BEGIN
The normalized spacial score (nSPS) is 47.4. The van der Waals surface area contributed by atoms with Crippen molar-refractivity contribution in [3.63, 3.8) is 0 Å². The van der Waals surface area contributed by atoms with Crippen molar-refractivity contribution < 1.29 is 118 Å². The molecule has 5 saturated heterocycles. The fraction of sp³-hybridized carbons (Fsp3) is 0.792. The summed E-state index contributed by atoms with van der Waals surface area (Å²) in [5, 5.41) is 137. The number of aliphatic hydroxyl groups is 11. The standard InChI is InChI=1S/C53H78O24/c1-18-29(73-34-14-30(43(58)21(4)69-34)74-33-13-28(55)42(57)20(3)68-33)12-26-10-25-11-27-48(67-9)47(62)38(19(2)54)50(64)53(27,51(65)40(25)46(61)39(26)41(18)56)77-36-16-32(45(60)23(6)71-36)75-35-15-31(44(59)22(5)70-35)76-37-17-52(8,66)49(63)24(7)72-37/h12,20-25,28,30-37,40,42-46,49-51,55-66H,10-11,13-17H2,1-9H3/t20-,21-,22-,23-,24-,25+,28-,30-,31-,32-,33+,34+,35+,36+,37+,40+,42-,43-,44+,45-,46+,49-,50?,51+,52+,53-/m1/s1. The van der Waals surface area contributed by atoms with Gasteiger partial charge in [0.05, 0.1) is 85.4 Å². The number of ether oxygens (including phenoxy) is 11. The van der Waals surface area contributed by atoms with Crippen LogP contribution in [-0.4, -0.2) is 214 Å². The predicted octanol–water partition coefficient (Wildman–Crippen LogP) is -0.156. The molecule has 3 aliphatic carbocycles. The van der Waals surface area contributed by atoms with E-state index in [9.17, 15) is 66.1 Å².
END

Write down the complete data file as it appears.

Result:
The normalized spacial score (nSPS) is 47.4. The van der Waals surface area contributed by atoms with Crippen molar-refractivity contribution in [3.63, 3.8) is 0 Å². The van der Waals surface area contributed by atoms with Crippen molar-refractivity contribution < 1.29 is 118 Å². The molecule has 5 saturated heterocycles. The fraction of sp³-hybridized carbons (Fsp3) is 0.792. The summed E-state index contributed by atoms with van der Waals surface area (Å²) in [5, 5.41) is 137. The number of aliphatic hydroxyl groups is 11. The standard InChI is InChI=1S/C53H78O24/c1-18-29(73-34-14-30(43(58)21(4)69-34)74-33-13-28(55)42(57)20(3)68-33)12-26-10-25-11-27-48(67-9)47(62)38(19(2)54)50(64)53(27,51(65)40(25)46(61)39(26)41(18)56)77-36-16-32(45(60)23(6)71-36)75-35-15-31(44(59)22(5)70-35)76-37-17-52(8,66)49(63)24(7)72-37/h12,20-25,28,30-37,40,42-46,49-51,55-66H,10-11,13-17H2,1-9H3/t20-,21-,22-,23-,24-,25+,28-,30-,31-,32-,33+,34+,35+,36+,37+,40+,42-,43-,44+,45-,46+,49-,50?,51+,52+,53-/m1/s1. The van der Waals surface area contributed by atoms with Gasteiger partial charge in [0.05, 0.1) is 85.4 Å². The number of ether oxygens (including phenoxy) is 11. The van der Waals surface area contributed by atoms with Crippen LogP contribution in [-0.4, -0.2) is 214 Å². The predicted octanol–water partition coefficient (Wildman–Crippen LogP) is -0.156. The molecule has 3 aliphatic carbocycles. The van der Waals surface area contributed by atoms with E-state index in [9.17, 15) is 66.1 Å².